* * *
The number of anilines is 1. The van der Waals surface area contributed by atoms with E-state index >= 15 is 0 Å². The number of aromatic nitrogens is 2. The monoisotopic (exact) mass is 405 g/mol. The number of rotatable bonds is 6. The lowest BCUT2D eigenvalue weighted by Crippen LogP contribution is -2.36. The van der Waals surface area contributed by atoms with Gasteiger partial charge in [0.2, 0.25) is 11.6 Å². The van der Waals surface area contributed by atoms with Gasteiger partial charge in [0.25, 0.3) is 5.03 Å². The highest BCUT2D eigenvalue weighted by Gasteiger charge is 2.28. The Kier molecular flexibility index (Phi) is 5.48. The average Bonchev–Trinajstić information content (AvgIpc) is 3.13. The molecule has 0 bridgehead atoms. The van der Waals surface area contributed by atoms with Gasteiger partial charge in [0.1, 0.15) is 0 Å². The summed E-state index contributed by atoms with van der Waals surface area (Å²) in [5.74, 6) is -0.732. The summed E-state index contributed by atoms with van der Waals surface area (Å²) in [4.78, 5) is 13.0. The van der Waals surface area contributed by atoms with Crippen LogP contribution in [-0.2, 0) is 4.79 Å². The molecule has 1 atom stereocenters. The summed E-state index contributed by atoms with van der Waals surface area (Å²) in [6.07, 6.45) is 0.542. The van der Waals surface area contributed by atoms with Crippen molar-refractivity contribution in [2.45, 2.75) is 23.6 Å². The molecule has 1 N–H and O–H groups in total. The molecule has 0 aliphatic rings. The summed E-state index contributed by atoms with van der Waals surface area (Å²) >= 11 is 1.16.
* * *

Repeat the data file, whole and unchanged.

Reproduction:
The number of anilines is 1. The van der Waals surface area contributed by atoms with E-state index >= 15 is 0 Å². The number of aromatic nitrogens is 2. The monoisotopic (exact) mass is 405 g/mol. The number of rotatable bonds is 6. The lowest BCUT2D eigenvalue weighted by Crippen LogP contribution is -2.36. The van der Waals surface area contributed by atoms with Gasteiger partial charge in [0.2, 0.25) is 11.6 Å². The van der Waals surface area contributed by atoms with Gasteiger partial charge in [0.25, 0.3) is 5.03 Å². The highest BCUT2D eigenvalue weighted by Gasteiger charge is 2.28. The Kier molecular flexibility index (Phi) is 5.48. The average Bonchev–Trinajstić information content (AvgIpc) is 3.13. The molecule has 0 bridgehead atoms. The van der Waals surface area contributed by atoms with Gasteiger partial charge in [0.1, 0.15) is 0 Å². The summed E-state index contributed by atoms with van der Waals surface area (Å²) in [5.74, 6) is -0.732. The summed E-state index contributed by atoms with van der Waals surface area (Å²) in [4.78, 5) is 13.0. The van der Waals surface area contributed by atoms with Crippen LogP contribution in [-0.2, 0) is 4.79 Å². The molecule has 1 atom stereocenters. The summed E-state index contributed by atoms with van der Waals surface area (Å²) in [6.07, 6.45) is 0.542. The van der Waals surface area contributed by atoms with Crippen molar-refractivity contribution in [2.45, 2.75) is 23.6 Å². The molecule has 1 N–H and O–H groups in total. The molecule has 0 aliphatic rings. The summed E-state index contributed by atoms with van der Waals surface area (Å²) >= 11 is 1.16.